NIAW: Hepatitis B, Rotavirus, Dtap

Hep B vaccine protects against hepatitis B.

Doctors recommend children get three doses of the hepatitis B shot for best protection. Typically, children need one dose at each of the following ages: birth, 1 through 2 months, and 6 through 18 months.

  • Hepatitis B is spread by contact with bodily fluids from an infected person; for example, hepatitis B can be passed from an infected mother to her baby at birth.
    • Symptoms: There may be no symptoms, or there may be fever, headache, weakness, vomiting, jaundice (yellowing of skin and eyes), or joint pain.
    • Complications: liver damage, liver failure, liver cancer.

 

RV vaccine protects against rotavirus.

Two brands of rotavirus vaccines are available to protect infants against rotavirus: Rotarix (given in two doses) and RotaTeq (given in three doses). Rotavirus vaccine is given by putting some drops in an infant’s mouth. Infants should get rotavirus vaccine starting at 2 months of age. For both vaccine brands, infants should get a second dose at 4 months. If getting RotaTeq, infants need a third dose at 6 months.

 

  • Rotavirus spreads easily among infants and young children.
    • The virus can be found in the stool (feces) of people who are infected with the virus. It can spread when a child puts something with rotavirus on it, such as their hand or a toy, in their mouth. Children can also get infected by consuming food and liquids that have been contaminated with rotavirus.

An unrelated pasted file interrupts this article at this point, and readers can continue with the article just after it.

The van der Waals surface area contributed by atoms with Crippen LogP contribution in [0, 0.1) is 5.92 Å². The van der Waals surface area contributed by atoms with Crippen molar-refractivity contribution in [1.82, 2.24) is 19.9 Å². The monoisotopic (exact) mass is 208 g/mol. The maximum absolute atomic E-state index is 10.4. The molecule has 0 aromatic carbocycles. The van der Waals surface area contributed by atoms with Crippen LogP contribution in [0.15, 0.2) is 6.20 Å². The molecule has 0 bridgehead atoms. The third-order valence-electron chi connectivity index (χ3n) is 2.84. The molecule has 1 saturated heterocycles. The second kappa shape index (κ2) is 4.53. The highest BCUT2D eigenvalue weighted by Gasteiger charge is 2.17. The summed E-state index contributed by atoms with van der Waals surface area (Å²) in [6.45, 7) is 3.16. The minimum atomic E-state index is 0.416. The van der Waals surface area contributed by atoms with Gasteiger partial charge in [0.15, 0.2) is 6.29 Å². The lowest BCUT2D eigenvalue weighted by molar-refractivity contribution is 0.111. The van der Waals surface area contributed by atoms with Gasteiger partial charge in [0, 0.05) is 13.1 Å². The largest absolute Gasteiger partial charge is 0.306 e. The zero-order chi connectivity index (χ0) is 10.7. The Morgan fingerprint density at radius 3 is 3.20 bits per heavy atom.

• Symptoms: severe watery diarrhea, fever, and vomiting. This can lead to dehydration and require hospitalization.

 

DTaP vaccine protects against diphtheria, tetanus, and pertussis (whooping cough).

Doctors recommend children get five doses of the DTaP vaccine for best protection. Children need one dose at each of the following ages: 2 months, 4 months, 6 months, 15 through 18 months, and 4 through 6 years. If a child falls behind schedule on this vaccine series, he or she will receive the Tdap vaccine if he or she is older than 6 years old when completing the series. DTaP is not licensed for children over 6 years of age. Tdap provides protection against the same diseases as DTaP.

  • Diphtheria spreads through the air and direct contact with an infected person.
    • Symptoms: sore throat, fever, weakness, sore glands in neck.
    • Complications: swelling of the heart muscle, heart failure, coma, paralysis, death.
  • Tetanus spreads from exposure through cuts in the skin.
    • Symptoms: stiffness in jaw, neck and abdominal muscles, difficulty swallowing, muscle spasms, fever.
    • Complications: broken bones, breathing difficulty, death.
  • Whooping cough spreads through the air and direct contact with a person who has whooping cough.
    • Symptoms: severe cough, low-grade fever, runny nose, apnea (pause in breathing) in babies.
    • Complications: pneumonia (infection in the lungs), rib fractures, death.

The Public Health offices in Afton and Kemmerer carry all approved and recommended childhood vaccinations. We can these for reduced cost under the Wyoming Vaccinates Important People state immunization program. We can administer these shots for the reduced fee of $20 per shot with no office visit charge. The vaccine cost itself is free. If you cannot pay the $20 per shot fee, that price can be reduced or even waived entirely if necessary. We do not turn away anyone due to inability to pay. We accept Wyoming Medicaid and most health insurances. The only insurance company that does not accept our claims is Tricare. Please call us at 885-9598 or 877-3780 to schedule an appointment for any shots your child might need.

–All information on this page is taken from the CDC